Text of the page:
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    Reaction to Bush Address Follows Partisan Lines

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    Reaction to President Bush's State of the Union address is predictably along partisan lines. Members of his Republican Party praised his leadership and the goals he proposed on domestic and foreign issues, while majority Democrats criticized him on the same issues. VOA's Dan Robinson reports from Capitol Hill.

    Because the main themes of the address were known well in advance of the president's appearance, reaction began to roll in hours before he spoke to a joint session of Congress.

    Even before the address, Senate Democrat Robert Byrd took aim at the president's assertion that, although Americans are concerned about the economy, they can be confident about long-term economic prospects.

    Pointing to the president's call for Congress to make permanent tax cuts passed during his time in office, Byrd said the president presided over sharply increased deficits and debt while, as Byrd put it, "[squandering] billions of dollars every week in Iraq."

    In the formal Democratic response, Kathleen Sebelius, Democratic governor of the state of Kansas, urged President Bush to work with majority Democrats and to make a change of course in Iraq.

    "The last five years have cost us dearly - in lives lost; in thousands of wounded warriors whose futures may never be the same; in challenges not met here at home because our resources were committed elsewhere," she said. "America's foreign policy has left us with fewer allies and more enemies. Join us, Mr. President, and working together with Congress to make tough, smart decisions, we will regain our standing in the world and protect our people and our interests."

    Republicans generally praised the president for concentrating on key points of his agenda he believes can be accomplished in coming months, while maintaining his commitment to Iraq.

    "What he has done is a smart thing," said Jack Kingston, a Georgia Republican. "He stuck with his relevant issues and he is going to keep pushing them through, rather than come out here with 11 months to go in his presidency and introduce a whole bunch of new things."

    Florida Democrat Debbie Wasserman-Schultz faults the president for what she describes as a lack of vision.

    "The president did not speak to my generation, and the generation of young Americans who are looking for some hope, looking for some vision that will give them the opportunity to move in a new direction, on education, on health care, on bringing our troops home from the war in Iraq that we are hopelessly mired in," she said. "On making sure we can really focus on global warming instead of just saying it's a problem. Let's see some action. Let's see some funding."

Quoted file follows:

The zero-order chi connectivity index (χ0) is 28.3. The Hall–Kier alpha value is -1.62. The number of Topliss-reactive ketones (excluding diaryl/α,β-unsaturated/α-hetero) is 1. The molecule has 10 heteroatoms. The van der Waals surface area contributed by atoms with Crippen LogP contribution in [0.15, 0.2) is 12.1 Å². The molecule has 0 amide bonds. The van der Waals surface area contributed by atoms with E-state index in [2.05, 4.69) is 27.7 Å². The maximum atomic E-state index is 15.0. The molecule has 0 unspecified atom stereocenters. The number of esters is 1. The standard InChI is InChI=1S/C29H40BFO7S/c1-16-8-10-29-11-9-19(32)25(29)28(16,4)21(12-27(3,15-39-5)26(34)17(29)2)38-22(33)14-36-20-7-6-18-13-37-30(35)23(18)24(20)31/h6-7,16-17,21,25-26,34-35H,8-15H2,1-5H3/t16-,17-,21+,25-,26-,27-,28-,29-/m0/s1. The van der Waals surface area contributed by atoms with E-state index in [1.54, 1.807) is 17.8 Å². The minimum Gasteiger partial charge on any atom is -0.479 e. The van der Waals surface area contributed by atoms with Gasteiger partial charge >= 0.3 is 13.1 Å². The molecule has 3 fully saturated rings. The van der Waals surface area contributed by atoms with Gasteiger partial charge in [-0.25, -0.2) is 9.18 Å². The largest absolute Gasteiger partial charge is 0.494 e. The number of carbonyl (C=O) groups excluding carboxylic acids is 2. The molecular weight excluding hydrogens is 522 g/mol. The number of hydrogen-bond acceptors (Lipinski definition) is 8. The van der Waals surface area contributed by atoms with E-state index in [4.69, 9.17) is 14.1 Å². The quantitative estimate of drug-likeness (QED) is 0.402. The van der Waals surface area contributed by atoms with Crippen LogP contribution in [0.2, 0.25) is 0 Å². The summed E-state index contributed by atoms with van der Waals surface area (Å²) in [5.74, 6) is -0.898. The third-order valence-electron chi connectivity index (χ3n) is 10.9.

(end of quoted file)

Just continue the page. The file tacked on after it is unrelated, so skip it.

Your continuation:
In his address, President Bush said defeating the Taliban and al-Qaida forces fighting American and NATO troops in Afghanistan remains critical to U.S. security, noting the deployment of an additional 3,200 U.S. Marines there.

    But Democratic House Armed Services Committee Chairman Ike Skelton says the added forces fall far short of numbers needed for a long-term strategy for Afghanistan.

    The president's final State of the Union address came with his public approval ratings still in the 30 percent range, and with the economy now a top concern.

    Tuesday, the House of Representatives is to debate the $150 billion economic stimulus package agreed to by the White House and House Democrats and Republicans, a measure the president warned should not be delayed or derailed.

    But his other priorities face uphill battles, including a permanent revision of anti-terrorist electronic surveillance legislation, and free trade agreements for Colombia, Panama and South Korea.

    Some key fiscally-conservative Republicans expressed disappointment with President Bush's pledge to take steps to limit lawmaker's ability to designate millions of additional dollars in legislation for special projects benefiting their own districts - known as earmarks - saying much more needs to be done to bring this spending under control.

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